When she arrived in Beirut, the man who collected her at the airport told her that she would actually be employed as a domestic worker in his house.

Geeta had used her meager savings to travel abroad and now had no money to fly home. And so she was forced to accept the job. What followed was an all too familiar story of exploitation – no wages, physical and psychological abuse, loss of contact with family and restriction of movement. FULL POST

Child miners face death for tech
A young worker at one of the mineral mines in the Democratic Republic of Congo.
June 26th, 2013
07:51 PM ET

Child miners face death for tech

By Roger-Claude Liwanga, Special for CNN
Editor’s note: Roger-Claude Liwanga is a human rights lawyer from the Congo and visiting scholar at Boston University. He worked for The Carter Center as a legal consultant, where he developed a training module to train Congolese judges and prosecutors on the protection of children against trafficking for economic exploitation in the mines. He is also the co-founder and executive director of Promote Congo, and is currently directing and producing a short documentary, “Children of the Mines,” which will be launched shortly in Boston. He writes in his personal capacity.

While the world was celebrating the International Day Against Child Labor on June 12, children in the Democratic Republic of Congo (DRC) were hard at work in the country’s artisanal mines. Out of two million people working in the DRC’s artisanal mines, 40 percent of them are children.

Six months ago, I met a boy I will call Lukoji in the mine washing site of Dilala near the DRC’s Kolwezi city.

When I first saw him, the seven-year- old was sifting and washing heterogenite, an ore rich in cobalt and copper minerals.  He told me: “I began working in the mines when I was five”. He works along with his two brothers who are 12 and 13 years old.

Lukoji only works in the afternoon because he goes to school in the morning. Unlike him, his siblings are school dropouts and work all day in the mine from 6 a.m. to 5 p.m. Lukoji’s brothers abandoned school because their unemployed parents were unable to pay the school fees for all of Lukoji’s siblings.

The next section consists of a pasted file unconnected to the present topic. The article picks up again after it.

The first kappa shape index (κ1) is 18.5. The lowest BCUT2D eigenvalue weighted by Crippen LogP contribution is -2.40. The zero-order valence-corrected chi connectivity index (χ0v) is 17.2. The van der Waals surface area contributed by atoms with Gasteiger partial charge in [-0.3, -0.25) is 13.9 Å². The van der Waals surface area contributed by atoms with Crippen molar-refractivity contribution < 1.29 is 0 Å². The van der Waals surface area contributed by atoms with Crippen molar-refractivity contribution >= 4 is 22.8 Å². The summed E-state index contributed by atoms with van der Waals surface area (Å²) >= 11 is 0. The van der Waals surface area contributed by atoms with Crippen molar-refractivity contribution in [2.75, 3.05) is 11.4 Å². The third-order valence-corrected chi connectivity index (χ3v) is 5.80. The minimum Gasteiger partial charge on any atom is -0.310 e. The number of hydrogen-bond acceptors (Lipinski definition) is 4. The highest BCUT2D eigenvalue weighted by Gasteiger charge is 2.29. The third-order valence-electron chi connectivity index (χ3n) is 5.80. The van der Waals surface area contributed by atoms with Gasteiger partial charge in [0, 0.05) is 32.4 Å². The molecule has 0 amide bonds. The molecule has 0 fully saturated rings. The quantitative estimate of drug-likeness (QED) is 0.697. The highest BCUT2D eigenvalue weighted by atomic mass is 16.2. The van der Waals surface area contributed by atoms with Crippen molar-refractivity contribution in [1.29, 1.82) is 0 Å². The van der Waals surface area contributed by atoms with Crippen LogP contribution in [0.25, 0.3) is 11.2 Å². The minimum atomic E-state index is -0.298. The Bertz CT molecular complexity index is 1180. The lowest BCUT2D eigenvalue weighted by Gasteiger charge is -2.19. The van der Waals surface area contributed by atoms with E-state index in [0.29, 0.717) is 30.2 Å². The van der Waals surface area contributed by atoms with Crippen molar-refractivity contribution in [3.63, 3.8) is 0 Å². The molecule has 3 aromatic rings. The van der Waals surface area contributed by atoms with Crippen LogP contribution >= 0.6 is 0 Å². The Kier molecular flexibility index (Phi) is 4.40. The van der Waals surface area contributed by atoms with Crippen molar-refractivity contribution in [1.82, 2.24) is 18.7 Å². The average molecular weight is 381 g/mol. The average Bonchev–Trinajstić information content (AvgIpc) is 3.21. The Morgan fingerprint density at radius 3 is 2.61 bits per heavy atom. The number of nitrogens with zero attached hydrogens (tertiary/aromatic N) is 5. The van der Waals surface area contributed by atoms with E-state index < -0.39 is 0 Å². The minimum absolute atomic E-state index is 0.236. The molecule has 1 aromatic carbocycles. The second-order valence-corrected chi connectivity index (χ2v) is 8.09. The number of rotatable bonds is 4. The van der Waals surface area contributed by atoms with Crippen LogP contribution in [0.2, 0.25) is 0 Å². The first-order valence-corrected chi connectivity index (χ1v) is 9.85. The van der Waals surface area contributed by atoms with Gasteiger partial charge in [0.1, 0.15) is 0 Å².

Seventy-five percent of children surveyed in the DRC’s artisanal mines are dropouts. The DRC’s Constitution guarantees a free elementary education; but this constitutional provision is ineffective and there are almost no schools in many of the remote mining areas. FULL POST

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Topics: How to Help • Technology • Uncategorized
June 14th, 2013
03:54 PM ET

Striking out to combat slavery

As a boy,  Jeremy Affeldt, a pitcher for the World Series champions San Francisco Giants, experienced the menace of human trafficking first hand in Thailand. Now every time he strikes out a player he donates money to help the fight against slavery.

FULL STORY
June 11th, 2013
06:56 PM ET

Victim's plea: Change New York law, charge the traffickers

Editor’s note: Lauren Hersh is New York Director of Equality Now and head of its Sex Trafficking program combatting violence against women and girls. She is a former prosecutor at the Kings County District Attorney’s Office which covers Brooklyn.

By Lauren Hersh, Special for CNN, New York

Three months ago, Ruth came into my life. Sixteen years and two weeks old, Ruth is spunky and smart.

She loves Hello Kitty and iced coffee, listens to Alicia Keys and spends days planning her Sweet 16 outfit. Ruth wants to build schools in Africa.  Her contagious smile lights up a room. But, for years, the smile I have come to love was hidden.

Ruth is not her real name. She is a sexually exploited child. At 12, after being raped by her mother’s boyfriend, she met an older man who promised to love and care for her. Instead, he brutally beat her, repeatedly raped her and sold her for sex more times than she could count.

There is a common misconception that girls like Ruth choose to enter prostitution. This could not be further from the truth. FULL POST

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Topics: How to Help • Solutions • Uncategorized